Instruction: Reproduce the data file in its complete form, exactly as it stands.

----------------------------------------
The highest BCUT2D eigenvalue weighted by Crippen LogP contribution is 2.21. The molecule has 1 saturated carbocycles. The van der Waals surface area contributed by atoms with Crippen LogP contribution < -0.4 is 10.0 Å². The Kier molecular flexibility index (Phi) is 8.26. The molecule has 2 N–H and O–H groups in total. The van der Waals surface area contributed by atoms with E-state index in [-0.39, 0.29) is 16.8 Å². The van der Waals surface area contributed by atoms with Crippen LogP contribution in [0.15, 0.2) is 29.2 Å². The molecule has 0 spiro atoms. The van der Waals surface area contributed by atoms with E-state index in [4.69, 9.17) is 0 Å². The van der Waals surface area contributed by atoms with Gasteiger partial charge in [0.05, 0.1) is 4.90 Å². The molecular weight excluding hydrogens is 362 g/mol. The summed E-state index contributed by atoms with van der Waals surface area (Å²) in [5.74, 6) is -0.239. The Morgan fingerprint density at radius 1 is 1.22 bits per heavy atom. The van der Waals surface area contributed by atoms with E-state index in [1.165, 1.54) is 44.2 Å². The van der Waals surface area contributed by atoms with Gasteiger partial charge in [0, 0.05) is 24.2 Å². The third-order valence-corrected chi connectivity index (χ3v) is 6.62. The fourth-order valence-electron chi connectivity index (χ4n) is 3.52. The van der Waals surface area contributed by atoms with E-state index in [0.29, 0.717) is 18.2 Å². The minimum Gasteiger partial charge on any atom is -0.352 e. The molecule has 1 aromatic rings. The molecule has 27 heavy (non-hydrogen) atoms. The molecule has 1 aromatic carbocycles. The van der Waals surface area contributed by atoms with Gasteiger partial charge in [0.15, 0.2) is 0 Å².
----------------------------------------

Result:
The highest BCUT2D eigenvalue weighted by Crippen LogP contribution is 2.21. The molecule has 1 saturated carbocycles. The van der Waals surface area contributed by atoms with Crippen LogP contribution < -0.4 is 10.0 Å². The Kier molecular flexibility index (Phi) is 8.26. The molecule has 2 N–H and O–H groups in total. The van der Waals surface area contributed by atoms with E-state index in [-0.39, 0.29) is 16.8 Å². The van der Waals surface area contributed by atoms with Crippen LogP contribution in [0.15, 0.2) is 29.2 Å². The molecule has 0 spiro atoms. The van der Waals surface area contributed by atoms with E-state index in [4.69, 9.17) is 0 Å². The van der Waals surface area contributed by atoms with Gasteiger partial charge in [0.05, 0.1) is 4.90 Å². The molecular weight excluding hydrogens is 362 g/mol. The summed E-state index contributed by atoms with van der Waals surface area (Å²) in [5.74, 6) is -0.239. The Morgan fingerprint density at radius 1 is 1.22 bits per heavy atom. The van der Waals surface area contributed by atoms with E-state index in [1.165, 1.54) is 44.2 Å². The van der Waals surface area contributed by atoms with Gasteiger partial charge in [0, 0.05) is 24.2 Å². The third-order valence-corrected chi connectivity index (χ3v) is 6.62. The fourth-order valence-electron chi connectivity index (χ4n) is 3.52. The van der Waals surface area contributed by atoms with E-state index in [0.29, 0.717) is 18.2 Å². The minimum Gasteiger partial charge on any atom is -0.352 e. The molecule has 1 aromatic rings. The molecule has 27 heavy (non-hydrogen) atoms. The molecule has 1 aromatic carbocycles. The van der Waals surface area contributed by atoms with Gasteiger partial charge in [0.15, 0.2) is 0 Å².